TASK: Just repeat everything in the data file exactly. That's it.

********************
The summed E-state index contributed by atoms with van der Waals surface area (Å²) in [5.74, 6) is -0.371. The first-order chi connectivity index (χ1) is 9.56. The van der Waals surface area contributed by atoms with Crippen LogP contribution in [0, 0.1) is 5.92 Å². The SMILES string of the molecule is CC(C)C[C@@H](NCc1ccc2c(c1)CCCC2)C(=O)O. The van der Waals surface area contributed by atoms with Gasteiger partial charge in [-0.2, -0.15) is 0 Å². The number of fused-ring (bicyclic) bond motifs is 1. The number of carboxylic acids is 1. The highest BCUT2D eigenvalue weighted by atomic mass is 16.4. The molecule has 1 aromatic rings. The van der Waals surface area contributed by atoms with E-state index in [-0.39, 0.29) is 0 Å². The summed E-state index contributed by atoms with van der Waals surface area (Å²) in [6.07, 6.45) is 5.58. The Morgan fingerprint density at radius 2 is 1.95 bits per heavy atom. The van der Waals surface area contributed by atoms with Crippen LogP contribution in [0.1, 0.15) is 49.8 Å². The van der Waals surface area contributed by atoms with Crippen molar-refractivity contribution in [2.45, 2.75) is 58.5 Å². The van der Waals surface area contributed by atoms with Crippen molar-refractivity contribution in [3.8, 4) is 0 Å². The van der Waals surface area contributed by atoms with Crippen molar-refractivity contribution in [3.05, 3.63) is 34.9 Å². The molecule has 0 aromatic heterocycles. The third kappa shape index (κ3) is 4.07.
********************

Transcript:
The summed E-state index contributed by atoms with van der Waals surface area (Å²) in [5.74, 6) is -0.371. The first-order chi connectivity index (χ1) is 9.56. The van der Waals surface area contributed by atoms with Crippen LogP contribution in [0, 0.1) is 5.92 Å². The SMILES string of the molecule is CC(C)C[C@@H](NCc1ccc2c(c1)CCCC2)C(=O)O. The van der Waals surface area contributed by atoms with Gasteiger partial charge in [-0.2, -0.15) is 0 Å². The number of fused-ring (bicyclic) bond motifs is 1. The number of carboxylic acids is 1. The highest BCUT2D eigenvalue weighted by atomic mass is 16.4. The molecule has 1 aromatic rings. The van der Waals surface area contributed by atoms with E-state index in [-0.39, 0.29) is 0 Å². The summed E-state index contributed by atoms with van der Waals surface area (Å²) in [6.07, 6.45) is 5.58. The Morgan fingerprint density at radius 2 is 1.95 bits per heavy atom. The van der Waals surface area contributed by atoms with Crippen LogP contribution in [0.1, 0.15) is 49.8 Å². The van der Waals surface area contributed by atoms with Crippen molar-refractivity contribution in [2.45, 2.75) is 58.5 Å². The van der Waals surface area contributed by atoms with Crippen molar-refractivity contribution in [3.8, 4) is 0 Å². The van der Waals surface area contributed by atoms with Crippen molar-refractivity contribution in [3.05, 3.63) is 34.9 Å². The molecule has 0 aromatic heterocycles. The third kappa shape index (κ3) is 4.07.